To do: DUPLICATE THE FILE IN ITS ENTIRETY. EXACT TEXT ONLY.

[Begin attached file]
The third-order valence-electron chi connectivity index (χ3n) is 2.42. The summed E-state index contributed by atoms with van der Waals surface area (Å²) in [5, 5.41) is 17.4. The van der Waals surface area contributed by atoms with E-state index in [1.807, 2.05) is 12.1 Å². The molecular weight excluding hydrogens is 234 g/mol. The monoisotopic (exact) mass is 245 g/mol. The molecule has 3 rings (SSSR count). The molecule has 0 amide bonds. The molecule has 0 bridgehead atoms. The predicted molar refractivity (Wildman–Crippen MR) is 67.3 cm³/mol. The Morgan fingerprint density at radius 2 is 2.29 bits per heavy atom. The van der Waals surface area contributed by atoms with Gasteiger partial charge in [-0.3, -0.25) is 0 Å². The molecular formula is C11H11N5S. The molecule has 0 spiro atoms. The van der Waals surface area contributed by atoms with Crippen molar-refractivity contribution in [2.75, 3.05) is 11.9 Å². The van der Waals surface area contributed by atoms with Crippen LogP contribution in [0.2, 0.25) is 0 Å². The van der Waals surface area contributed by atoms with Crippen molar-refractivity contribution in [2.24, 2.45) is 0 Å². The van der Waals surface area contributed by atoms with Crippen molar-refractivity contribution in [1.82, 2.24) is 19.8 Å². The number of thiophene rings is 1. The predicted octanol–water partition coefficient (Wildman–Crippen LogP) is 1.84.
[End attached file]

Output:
The third-order valence-electron chi connectivity index (χ3n) is 2.42. The summed E-state index contributed by atoms with van der Waals surface area (Å²) in [5, 5.41) is 17.4. The van der Waals surface area contributed by atoms with E-state index in [1.807, 2.05) is 12.1 Å². The molecular weight excluding hydrogens is 234 g/mol. The monoisotopic (exact) mass is 245 g/mol. The molecule has 3 rings (SSSR count). The molecule has 0 amide bonds. The molecule has 0 bridgehead atoms. The predicted molar refractivity (Wildman–Crippen MR) is 67.3 cm³/mol. The Morgan fingerprint density at radius 2 is 2.29 bits per heavy atom. The van der Waals surface area contributed by atoms with Gasteiger partial charge in [-0.3, -0.25) is 0 Å². The molecular formula is C11H11N5S. The molecule has 0 spiro atoms. The van der Waals surface area contributed by atoms with Crippen molar-refractivity contribution in [2.75, 3.05) is 11.9 Å². The van der Waals surface area contributed by atoms with Crippen LogP contribution in [0.2, 0.25) is 0 Å². The van der Waals surface area contributed by atoms with Crippen molar-refractivity contribution in [2.24, 2.45) is 0 Å². The van der Waals surface area contributed by atoms with Crippen molar-refractivity contribution in [1.82, 2.24) is 19.8 Å². The number of thiophene rings is 1. The predicted octanol–water partition coefficient (Wildman–Crippen LogP) is 1.84.